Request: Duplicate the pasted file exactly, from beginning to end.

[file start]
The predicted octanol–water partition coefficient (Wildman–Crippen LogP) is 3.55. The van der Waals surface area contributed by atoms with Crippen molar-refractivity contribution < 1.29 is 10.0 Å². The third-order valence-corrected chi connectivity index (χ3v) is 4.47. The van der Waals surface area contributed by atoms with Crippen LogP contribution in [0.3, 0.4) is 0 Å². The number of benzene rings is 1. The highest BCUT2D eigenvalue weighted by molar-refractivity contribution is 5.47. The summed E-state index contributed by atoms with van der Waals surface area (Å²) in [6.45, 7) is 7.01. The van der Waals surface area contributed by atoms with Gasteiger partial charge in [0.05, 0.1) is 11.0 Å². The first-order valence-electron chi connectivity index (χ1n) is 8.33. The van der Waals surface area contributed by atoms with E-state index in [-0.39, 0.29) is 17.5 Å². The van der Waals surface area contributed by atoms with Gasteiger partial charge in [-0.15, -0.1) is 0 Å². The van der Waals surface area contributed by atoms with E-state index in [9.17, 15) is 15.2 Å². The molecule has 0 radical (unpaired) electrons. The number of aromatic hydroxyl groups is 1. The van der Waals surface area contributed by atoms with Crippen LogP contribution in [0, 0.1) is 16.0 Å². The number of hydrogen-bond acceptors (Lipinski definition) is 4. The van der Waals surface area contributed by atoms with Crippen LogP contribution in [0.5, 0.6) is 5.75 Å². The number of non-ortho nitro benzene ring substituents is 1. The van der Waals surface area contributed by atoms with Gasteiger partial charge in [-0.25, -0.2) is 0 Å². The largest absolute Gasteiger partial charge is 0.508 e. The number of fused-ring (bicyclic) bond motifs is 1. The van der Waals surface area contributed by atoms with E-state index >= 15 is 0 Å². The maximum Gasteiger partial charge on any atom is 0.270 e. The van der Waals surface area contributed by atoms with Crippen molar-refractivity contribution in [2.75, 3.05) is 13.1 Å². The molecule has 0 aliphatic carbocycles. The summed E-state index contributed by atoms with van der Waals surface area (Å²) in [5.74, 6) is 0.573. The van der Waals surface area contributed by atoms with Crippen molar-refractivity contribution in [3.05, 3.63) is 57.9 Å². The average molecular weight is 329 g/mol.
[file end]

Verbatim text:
The predicted octanol–water partition coefficient (Wildman–Crippen LogP) is 3.55. The van der Waals surface area contributed by atoms with Crippen molar-refractivity contribution < 1.29 is 10.0 Å². The third-order valence-corrected chi connectivity index (χ3v) is 4.47. The van der Waals surface area contributed by atoms with Crippen LogP contribution in [0.3, 0.4) is 0 Å². The number of benzene rings is 1. The highest BCUT2D eigenvalue weighted by molar-refractivity contribution is 5.47. The summed E-state index contributed by atoms with van der Waals surface area (Å²) in [6.45, 7) is 7.01. The van der Waals surface area contributed by atoms with Gasteiger partial charge in [0.05, 0.1) is 11.0 Å². The first-order valence-electron chi connectivity index (χ1n) is 8.33. The van der Waals surface area contributed by atoms with E-state index in [-0.39, 0.29) is 17.5 Å². The van der Waals surface area contributed by atoms with Gasteiger partial charge in [-0.15, -0.1) is 0 Å². The van der Waals surface area contributed by atoms with E-state index in [9.17, 15) is 15.2 Å². The molecule has 0 radical (unpaired) electrons. The number of aromatic hydroxyl groups is 1. The van der Waals surface area contributed by atoms with Crippen LogP contribution in [0, 0.1) is 16.0 Å². The number of hydrogen-bond acceptors (Lipinski definition) is 4. The van der Waals surface area contributed by atoms with Crippen LogP contribution in [0.5, 0.6) is 5.75 Å². The number of non-ortho nitro benzene ring substituents is 1. The van der Waals surface area contributed by atoms with Gasteiger partial charge in [-0.25, -0.2) is 0 Å². The largest absolute Gasteiger partial charge is 0.508 e. The number of fused-ring (bicyclic) bond motifs is 1. The van der Waals surface area contributed by atoms with E-state index >= 15 is 0 Å². The maximum Gasteiger partial charge on any atom is 0.270 e. The van der Waals surface area contributed by atoms with Crippen molar-refractivity contribution in [2.75, 3.05) is 13.1 Å². The molecule has 0 aliphatic carbocycles. The summed E-state index contributed by atoms with van der Waals surface area (Å²) in [5.74, 6) is 0.573. The van der Waals surface area contributed by atoms with Crippen molar-refractivity contribution in [3.05, 3.63) is 57.9 Å². The average molecular weight is 329 g/mol.